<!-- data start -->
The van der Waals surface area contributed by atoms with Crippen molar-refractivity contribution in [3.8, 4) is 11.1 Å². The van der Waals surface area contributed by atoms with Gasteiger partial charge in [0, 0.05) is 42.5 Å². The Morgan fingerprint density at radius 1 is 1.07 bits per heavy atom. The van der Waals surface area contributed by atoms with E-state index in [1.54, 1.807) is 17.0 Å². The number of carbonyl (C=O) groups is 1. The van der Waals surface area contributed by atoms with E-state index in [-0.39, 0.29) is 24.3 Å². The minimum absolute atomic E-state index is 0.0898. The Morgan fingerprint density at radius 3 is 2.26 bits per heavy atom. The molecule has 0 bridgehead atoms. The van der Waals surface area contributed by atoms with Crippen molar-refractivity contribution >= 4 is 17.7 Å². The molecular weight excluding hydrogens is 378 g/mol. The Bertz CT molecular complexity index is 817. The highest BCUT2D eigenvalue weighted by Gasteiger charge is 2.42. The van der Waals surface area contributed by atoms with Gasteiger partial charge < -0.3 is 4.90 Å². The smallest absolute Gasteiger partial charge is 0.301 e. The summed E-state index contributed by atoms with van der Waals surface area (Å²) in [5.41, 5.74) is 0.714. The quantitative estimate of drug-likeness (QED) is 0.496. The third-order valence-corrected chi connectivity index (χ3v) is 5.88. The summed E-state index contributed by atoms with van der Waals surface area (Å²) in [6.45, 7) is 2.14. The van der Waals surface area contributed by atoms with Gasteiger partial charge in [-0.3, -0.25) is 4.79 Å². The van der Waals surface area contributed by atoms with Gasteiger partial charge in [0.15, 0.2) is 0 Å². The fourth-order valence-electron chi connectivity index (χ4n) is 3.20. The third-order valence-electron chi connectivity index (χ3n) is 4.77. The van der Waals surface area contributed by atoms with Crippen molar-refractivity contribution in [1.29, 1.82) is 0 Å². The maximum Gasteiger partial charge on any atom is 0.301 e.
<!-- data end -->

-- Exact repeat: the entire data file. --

The van der Waals surface area contributed by atoms with Crippen molar-refractivity contribution in [3.8, 4) is 11.1 Å². The van der Waals surface area contributed by atoms with Gasteiger partial charge in [0, 0.05) is 42.5 Å². The Morgan fingerprint density at radius 1 is 1.07 bits per heavy atom. The van der Waals surface area contributed by atoms with E-state index in [1.54, 1.807) is 17.0 Å². The number of carbonyl (C=O) groups is 1. The van der Waals surface area contributed by atoms with E-state index in [-0.39, 0.29) is 24.3 Å². The minimum absolute atomic E-state index is 0.0898. The Morgan fingerprint density at radius 3 is 2.26 bits per heavy atom. The molecule has 0 bridgehead atoms. The van der Waals surface area contributed by atoms with Crippen molar-refractivity contribution >= 4 is 17.7 Å². The molecular weight excluding hydrogens is 378 g/mol. The Bertz CT molecular complexity index is 817. The highest BCUT2D eigenvalue weighted by Gasteiger charge is 2.42. The van der Waals surface area contributed by atoms with Gasteiger partial charge < -0.3 is 4.90 Å². The smallest absolute Gasteiger partial charge is 0.301 e. The summed E-state index contributed by atoms with van der Waals surface area (Å²) in [5.41, 5.74) is 0.714. The quantitative estimate of drug-likeness (QED) is 0.496. The third-order valence-corrected chi connectivity index (χ3v) is 5.88. The summed E-state index contributed by atoms with van der Waals surface area (Å²) in [6.45, 7) is 2.14. The van der Waals surface area contributed by atoms with Gasteiger partial charge in [-0.3, -0.25) is 4.79 Å². The van der Waals surface area contributed by atoms with Gasteiger partial charge in [0.15, 0.2) is 0 Å². The fourth-order valence-electron chi connectivity index (χ4n) is 3.20. The third-order valence-electron chi connectivity index (χ3n) is 4.77. The van der Waals surface area contributed by atoms with Crippen molar-refractivity contribution in [1.29, 1.82) is 0 Å². The maximum Gasteiger partial charge on any atom is 0.301 e.